Gravitational Strength Forces at Short Distances

Research supported by the National Science Foundation


Newton’s 1665 theory of gravity explained why an apple is attracted to the center of the Earth, and why the Earth is attracted to the Sun. It wasn’t until 1798 that Henry Cavendish showed that two objects separated by a meter or so will also be drawn together according to Newton’s universal inverse square law. In modern times, precision tests of the gravitational inverse-square law have covered inter-mass separations from centimeters out to about one light-year, but until very recently we had almost no information about gravity at shorter distances.

Our experiment uses a tungsten torsional oscillator (red, above) to investigate gravity and gravitational strength forces at distances as small as 0.1 millimeter. The source of gravitational field is a tungsten vibrating reed (blue, above). The source and detector are separated by a stiff conducting shield to supress background forces due to electrostatics and residual gas in the vacuum chamber.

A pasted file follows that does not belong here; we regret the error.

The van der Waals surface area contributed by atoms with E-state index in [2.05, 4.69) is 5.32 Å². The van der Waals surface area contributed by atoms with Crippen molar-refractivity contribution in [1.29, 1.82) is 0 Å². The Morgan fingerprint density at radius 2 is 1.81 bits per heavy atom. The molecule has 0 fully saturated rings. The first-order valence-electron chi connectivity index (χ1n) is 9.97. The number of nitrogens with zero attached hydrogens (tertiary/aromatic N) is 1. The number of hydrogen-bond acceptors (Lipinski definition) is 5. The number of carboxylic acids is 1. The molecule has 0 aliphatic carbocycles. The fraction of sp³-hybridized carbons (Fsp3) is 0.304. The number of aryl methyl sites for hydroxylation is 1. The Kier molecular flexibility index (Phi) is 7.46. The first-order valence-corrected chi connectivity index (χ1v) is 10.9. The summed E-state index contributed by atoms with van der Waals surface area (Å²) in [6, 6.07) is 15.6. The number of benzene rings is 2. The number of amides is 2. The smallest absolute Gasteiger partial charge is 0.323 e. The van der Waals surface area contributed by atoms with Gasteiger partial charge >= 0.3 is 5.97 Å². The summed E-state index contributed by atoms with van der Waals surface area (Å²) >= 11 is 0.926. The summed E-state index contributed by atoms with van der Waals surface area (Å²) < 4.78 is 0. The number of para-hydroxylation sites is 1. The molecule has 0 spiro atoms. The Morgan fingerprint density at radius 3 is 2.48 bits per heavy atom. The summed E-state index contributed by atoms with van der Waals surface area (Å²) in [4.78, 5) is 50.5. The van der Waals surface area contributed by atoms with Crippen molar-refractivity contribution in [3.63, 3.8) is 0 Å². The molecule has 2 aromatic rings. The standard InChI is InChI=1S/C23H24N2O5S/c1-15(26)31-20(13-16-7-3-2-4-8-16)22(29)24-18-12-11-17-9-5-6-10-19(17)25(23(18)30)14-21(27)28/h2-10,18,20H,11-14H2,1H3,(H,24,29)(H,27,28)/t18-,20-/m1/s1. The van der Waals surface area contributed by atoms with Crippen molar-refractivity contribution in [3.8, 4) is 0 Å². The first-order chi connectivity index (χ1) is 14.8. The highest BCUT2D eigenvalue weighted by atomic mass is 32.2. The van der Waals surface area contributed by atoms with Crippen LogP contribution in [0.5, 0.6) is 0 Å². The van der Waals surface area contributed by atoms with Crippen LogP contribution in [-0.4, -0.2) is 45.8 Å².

More Information

Preprint of our 1998 Nuclear Physics B review of this subject

Preprint of a paper for the MG-9 proceedings

Slides from a talk by Josh Long at Snowmass 2001

News article on this topic by Riley Newman

Related research projects at U. Washington and Stanford

See John Price's vita for a complete list of our publications

Current Participants

Josh Long, Postdoc

Mike Varney, Graduate Student

Elizabeth Watt, Undergraduate

John Price, Professor

Past Participants

Eric Gulbis, Graduate Student

Hilton Chan, Undergraduate

Allison Churnside, Undergraduate

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